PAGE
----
Oak Bluffs selectmen and the town finance and advisory committee (FINCOM) met on Tuesday to deliberate year-end transfers to cover department shortfalls for the 2014 fiscal year (FY14). The combined boards unanimously approved $99,868 in transfers, which will be paid from the town general fund, the town reserve fund and by inter-department transfers.
The police department ($14,342), building inspector ($23,624), and highway department ($44,755) carried the largest shortfalls. The police department deficit is due largely to military leave and sick leave and should be substantially reduced in FY15 with the recent hiring of a new full-time officer, according to town officials. The building inspector shortfall reflects a change in budgeting procedures, not a loss in revenue.
The highway department overages were due to snow removal costs from the unusually stormy winter.
“These are routine, year-end cleanup items,” town administrator Robert Whritenour said in an email to The Times. “We’re very pleased that the amounts are far smaller than in previous years, although budgets remain very tight. This shows good stewardship of funds by department heads.”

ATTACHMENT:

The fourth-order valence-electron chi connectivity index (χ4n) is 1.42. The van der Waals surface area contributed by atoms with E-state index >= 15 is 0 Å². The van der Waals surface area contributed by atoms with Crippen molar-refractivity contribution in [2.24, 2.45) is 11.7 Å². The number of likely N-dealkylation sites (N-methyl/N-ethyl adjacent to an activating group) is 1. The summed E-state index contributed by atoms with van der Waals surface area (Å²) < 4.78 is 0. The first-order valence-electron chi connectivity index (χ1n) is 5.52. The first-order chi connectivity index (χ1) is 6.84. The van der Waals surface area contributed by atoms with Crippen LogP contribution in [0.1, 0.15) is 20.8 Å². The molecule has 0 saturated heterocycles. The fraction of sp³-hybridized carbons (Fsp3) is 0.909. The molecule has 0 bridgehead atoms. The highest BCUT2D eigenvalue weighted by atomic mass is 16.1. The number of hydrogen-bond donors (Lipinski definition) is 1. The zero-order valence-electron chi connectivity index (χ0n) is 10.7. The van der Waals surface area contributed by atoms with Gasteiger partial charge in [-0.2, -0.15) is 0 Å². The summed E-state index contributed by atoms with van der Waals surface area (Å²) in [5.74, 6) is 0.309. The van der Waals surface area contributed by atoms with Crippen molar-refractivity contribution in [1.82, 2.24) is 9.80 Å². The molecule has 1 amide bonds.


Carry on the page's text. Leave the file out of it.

In other business, the selectmen voted unanimously to hire West Tisbury building inspector Ernest Mendenhall on a part-time basis until a new full-time inspector is hired to replace retiring Oak Bluffs inspector James Dunn. Mr. Whritenour said the search for a new inspector, which began in June, has yielded few qualified candidates and that he has asked state officials to assist with the search.
Mr. Whritenour said the move to the Island has deterred several qualified off-Island candidates. “If anyone out there is a certified building inspector or knows a certified inspector, we have full-time or part-time work available,” Mr. Whritenour said to the MVTV camera. To the agreement of the board, selectman Michael Santoro suggested that the town consider increasing the building inspector’s salary, currently around $68,000, to attract highly qualified candidates.